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Minnesota lawmakers introduce legislation to ban forever chemicals linked to certain cancers

Lawmakers introduce ban on non-essential PFAs
Lawmakers introduce ban on non-essential PFAs 02:48

ST. PAUL, Minn. -- Minnesota lawmakers want to eliminate potentially dangerous chemicals from everyday products. PFAS -- also known as forever chemicals -- are in things like cosmetics, cleaning supplies or cookware and they never break down.

They are linked to health conditions like certain cancers and other serious health problems.

The Strande family is joining legislators to try to make a change to protect communities.

"2022 is the year my cancer became unstoppable," 20-year-old Amara Strande said.

Strande is living with a rare stage four liver cancer. Twenty surgeries in her 20 years plus chemo and radiation.

"They can't do surgery this time. There are no more treatments to try," Strande said.

Strande doesn't know if her cancer is connected to PFAS, known as forever chemicals found in water, soil and in products. She lives in the east metro where contaminated water has been a problem for years.

"I have been living my entire life the last five years kind of in three-month increments. I don't know how sick I'm going to be in three months, I don't know if I'm going to be dead in three months," Strande said.

The state pollution control agency rolled out a blueprint in 2021 with short and long-term strategies to protect communities and families. And some companies are taking steps forward. 3M, for example, announced it will stop using these forever chemicals at the end of 2025 but there's nothing to require a company do so.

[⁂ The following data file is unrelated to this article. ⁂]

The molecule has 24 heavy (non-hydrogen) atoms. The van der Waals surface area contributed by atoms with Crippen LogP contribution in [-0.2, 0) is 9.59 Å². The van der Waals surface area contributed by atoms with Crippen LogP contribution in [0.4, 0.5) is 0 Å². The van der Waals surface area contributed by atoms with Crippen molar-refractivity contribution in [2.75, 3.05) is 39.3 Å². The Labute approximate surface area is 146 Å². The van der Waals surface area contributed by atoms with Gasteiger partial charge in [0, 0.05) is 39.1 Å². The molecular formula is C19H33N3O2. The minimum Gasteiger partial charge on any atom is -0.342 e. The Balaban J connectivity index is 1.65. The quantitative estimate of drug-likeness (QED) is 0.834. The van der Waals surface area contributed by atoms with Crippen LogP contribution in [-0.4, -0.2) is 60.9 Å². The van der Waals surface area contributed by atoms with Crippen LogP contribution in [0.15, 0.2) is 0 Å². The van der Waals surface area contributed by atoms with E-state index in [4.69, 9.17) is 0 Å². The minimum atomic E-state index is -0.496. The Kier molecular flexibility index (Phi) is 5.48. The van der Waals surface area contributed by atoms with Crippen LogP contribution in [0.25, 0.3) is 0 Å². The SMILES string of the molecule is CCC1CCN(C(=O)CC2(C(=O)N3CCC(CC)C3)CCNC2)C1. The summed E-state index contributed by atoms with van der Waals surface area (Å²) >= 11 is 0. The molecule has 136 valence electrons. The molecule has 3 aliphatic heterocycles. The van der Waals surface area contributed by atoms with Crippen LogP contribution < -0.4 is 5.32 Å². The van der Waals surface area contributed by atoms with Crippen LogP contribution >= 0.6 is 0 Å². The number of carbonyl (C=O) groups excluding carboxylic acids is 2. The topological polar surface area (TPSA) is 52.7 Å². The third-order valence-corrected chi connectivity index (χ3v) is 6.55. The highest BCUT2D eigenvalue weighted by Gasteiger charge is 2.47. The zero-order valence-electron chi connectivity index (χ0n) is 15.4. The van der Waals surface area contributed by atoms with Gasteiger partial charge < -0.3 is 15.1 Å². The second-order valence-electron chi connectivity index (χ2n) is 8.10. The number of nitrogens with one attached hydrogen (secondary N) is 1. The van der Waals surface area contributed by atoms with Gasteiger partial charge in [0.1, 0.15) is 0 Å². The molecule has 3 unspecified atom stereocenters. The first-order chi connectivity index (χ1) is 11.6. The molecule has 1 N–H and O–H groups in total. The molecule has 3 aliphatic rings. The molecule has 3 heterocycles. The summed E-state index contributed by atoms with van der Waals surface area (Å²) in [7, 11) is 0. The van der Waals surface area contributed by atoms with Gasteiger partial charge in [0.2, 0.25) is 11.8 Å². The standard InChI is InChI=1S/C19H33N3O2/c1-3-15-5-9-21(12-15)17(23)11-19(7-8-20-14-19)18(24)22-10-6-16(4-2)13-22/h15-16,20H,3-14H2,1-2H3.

Legislators say they will take action to prohibit the non-essential use of PFAS in manufacturing.

"Regardless of where you live in Minnesota, the issue touches everyone across the entire state," Rep. Jeff Brand, DFL-Mankato, said.

And that's why they're introducing a prevention bill. 

"We must start by stopping these chemicals from entering our environment and our bodies in the first place," Senator Kelly Morrison, DFL-Deephaven, said.

The Strande family says their lives have been devastated by cancer.

"To have cancer like this in the family means everyone has cancer," Amara's mom, Rev. Dana Strande said.

They hope speaking up, will help protect future generations.

"I can't stand seeing my community suffer so much," Strande said.

Next, the bill will be introduced on the House floor. Gov. Tim Walz recommended $4 million for PFAS reduction in his budget proposal on Tuesday.

To learn more about PFAS testing of Minnesota community water systems, click here.

To learn more about PFAS in Minnesota, click here.

To learn more about what PFAS are, click here.

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